Nasa scientists will give a spaceprobe a bit of a shower tomorrow when they send it flying through jets of water spouting from a distant world that could be home to alien life.
The scientists are fascinated by geysers erupting from cracks in the rock near the moon’s south pole. They believe the jets may be bursting from a vast underground lake which could be teeming with life.
Cassini will fly into the edges of these plumes while it is still 120 miles from Enceladus and closing in for its unprecedented in-your-face encounter. It is unlikely to get a drenching but will collect samples of water-ice, dust and gas from the flyby.
Experts say the particles in the plumes are the width of a human hair – too small to pose any real threat to the safety of their unmanned probe which has been studying ringed planet Saturn and its family of satellites since 2004.
Nasa associate administrator Alan Stern said: “This daring flyby requires exquisite technical finesse, but it has the potential to revolutionise our knowledge of the geysers of Enceladus. The Cassini mission team is eager to see the scientific results, and so am I.”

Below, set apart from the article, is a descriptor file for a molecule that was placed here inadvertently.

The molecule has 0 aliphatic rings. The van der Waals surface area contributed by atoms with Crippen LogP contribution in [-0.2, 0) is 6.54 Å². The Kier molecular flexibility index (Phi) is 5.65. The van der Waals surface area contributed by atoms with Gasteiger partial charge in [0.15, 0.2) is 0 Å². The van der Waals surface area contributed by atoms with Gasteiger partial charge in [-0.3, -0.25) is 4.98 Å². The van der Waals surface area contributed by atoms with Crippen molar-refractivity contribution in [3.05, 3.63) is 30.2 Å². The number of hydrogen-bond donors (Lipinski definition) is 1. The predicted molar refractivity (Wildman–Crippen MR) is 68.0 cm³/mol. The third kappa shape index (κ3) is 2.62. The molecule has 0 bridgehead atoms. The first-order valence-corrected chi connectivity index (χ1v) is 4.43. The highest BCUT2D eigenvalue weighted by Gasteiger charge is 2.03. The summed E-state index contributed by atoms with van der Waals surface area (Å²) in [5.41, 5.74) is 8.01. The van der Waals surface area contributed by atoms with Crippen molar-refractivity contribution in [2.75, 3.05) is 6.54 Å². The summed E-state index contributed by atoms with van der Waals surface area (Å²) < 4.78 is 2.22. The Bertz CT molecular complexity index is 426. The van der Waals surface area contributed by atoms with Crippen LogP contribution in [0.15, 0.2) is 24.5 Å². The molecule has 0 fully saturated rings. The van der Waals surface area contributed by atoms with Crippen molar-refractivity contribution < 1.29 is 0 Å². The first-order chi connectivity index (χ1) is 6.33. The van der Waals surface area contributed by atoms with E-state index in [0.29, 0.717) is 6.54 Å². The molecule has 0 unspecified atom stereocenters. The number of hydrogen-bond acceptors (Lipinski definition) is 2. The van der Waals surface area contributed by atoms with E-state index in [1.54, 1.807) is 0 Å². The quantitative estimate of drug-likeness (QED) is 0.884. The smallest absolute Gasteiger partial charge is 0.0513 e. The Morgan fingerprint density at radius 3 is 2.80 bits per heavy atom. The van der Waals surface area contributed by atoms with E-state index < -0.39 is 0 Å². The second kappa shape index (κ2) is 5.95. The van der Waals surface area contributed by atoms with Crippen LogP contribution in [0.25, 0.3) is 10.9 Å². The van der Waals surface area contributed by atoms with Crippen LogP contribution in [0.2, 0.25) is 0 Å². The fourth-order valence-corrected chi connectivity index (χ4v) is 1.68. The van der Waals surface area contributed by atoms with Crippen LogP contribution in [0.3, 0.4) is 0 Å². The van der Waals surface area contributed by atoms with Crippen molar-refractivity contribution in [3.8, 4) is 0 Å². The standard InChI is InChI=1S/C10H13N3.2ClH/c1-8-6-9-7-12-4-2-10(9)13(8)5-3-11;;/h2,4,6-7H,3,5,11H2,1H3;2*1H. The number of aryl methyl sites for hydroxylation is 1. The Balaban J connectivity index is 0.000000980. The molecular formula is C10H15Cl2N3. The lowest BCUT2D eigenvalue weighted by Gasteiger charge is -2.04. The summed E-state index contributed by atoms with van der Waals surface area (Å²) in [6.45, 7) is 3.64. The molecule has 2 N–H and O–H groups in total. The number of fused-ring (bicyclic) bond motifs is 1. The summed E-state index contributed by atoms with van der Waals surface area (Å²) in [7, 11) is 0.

The eruptions appear to be happening continuously, showering the 320-mile wide moon’s surface and also adding material to one of Saturn’s spectacular rings. They have already been found to be exerting a significant pull on Saturn itself.
Nasa only discovered that Enceladus is geologically active thanks to the efforts of UK space scientist Professor Michele Dougherty, of Imperial College London.
She pursuaded them to send Cassini just 90 miles above Enceladus in July 2005, a manoeuvre that revealed hot spots from which the dramatic geysers were operating.
The Cassini mission is proving a major success for Nasa, providing a wealth of information and surprises. Only last week, it was discovered that another moon, Rhea, has at least one ring of its own. And Titan has been shown to have rivers and lakes resembling features on Earth beneath its hazy atmosphere.
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